Author: Sandra Newman
About the book
London, chief city of Airstrip One, the third most populous province of Oceania. It's 1984 and Julia Worthing works as a mechanic fixing the novel-writing machines in the Fiction Department at the Ministry of Truth. Under the ideology of IngSoc and the rule of the Party and its leader Big Brother, Julia is a model citizen - cheerfully cynical, believing in nothing and caring not at all about politics. She knows how to survive in a world of constant surveillance, Thought Police, Newspeak, Doublethink, child spies and the black markets of the prole neighbourhoods. She's very good at staying alive.
But Julia becomes intrigued by a colleague from the Records Department - a mid-level worker of the Outer Party called Winston Smith, she comes to realise that she's losing her grip and can no longer safely navigate her world.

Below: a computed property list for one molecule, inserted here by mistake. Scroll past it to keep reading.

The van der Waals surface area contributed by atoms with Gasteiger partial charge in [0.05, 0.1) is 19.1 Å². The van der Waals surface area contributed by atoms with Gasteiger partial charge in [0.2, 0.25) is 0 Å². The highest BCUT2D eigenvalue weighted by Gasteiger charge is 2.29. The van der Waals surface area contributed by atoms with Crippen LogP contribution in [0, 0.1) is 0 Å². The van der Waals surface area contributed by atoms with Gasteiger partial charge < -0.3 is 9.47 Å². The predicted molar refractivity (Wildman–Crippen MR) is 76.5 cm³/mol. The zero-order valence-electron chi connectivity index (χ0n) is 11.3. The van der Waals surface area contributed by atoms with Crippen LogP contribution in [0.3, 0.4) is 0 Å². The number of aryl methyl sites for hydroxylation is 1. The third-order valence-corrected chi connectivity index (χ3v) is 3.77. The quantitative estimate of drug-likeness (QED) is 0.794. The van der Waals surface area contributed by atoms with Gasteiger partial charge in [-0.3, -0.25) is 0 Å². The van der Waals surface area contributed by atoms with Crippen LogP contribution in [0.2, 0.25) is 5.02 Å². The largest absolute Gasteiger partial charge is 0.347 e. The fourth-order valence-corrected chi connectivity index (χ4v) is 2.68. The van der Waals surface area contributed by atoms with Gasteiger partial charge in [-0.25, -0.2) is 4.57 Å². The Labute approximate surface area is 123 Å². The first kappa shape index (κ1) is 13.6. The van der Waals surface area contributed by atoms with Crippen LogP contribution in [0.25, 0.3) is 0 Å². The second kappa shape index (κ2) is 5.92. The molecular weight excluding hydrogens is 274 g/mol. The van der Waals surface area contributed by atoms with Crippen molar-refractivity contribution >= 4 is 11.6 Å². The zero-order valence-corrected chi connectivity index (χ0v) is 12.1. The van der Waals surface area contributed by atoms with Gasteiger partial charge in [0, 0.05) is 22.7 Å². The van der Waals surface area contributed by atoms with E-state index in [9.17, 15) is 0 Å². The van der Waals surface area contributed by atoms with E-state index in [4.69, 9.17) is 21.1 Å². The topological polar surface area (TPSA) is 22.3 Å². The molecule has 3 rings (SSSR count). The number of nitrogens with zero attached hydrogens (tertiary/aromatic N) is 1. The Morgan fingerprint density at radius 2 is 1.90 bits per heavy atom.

Seventy-five years after Orwell finished writing his iconic novel, Sandra Newman has tackled the world of Big Brother in a truly convincing way, offering a dramatically different, feminist narrative that is true to and stands alongside the original. For the millions of readers who have been brought up with Orwell's Nineteen Eighty-Four, here, finally, is a provocative, vital and utterly satisfying companion novel.
About the author
Sandra Newman is co-author of How Not To Write A Novel. She is the author of the novels The Only Good Thing Anyone Has Ever Done and Cake, as well as the forthcoming memoir Changeling. She has taught writing and literature at Temple University, Chapman University, and the University of Colorado, and has published fiction and non-fiction in Harper’s, Granta, and London’s Observer, Telegraph, and Mail on Sunday newspapers, among other journals and newspapers.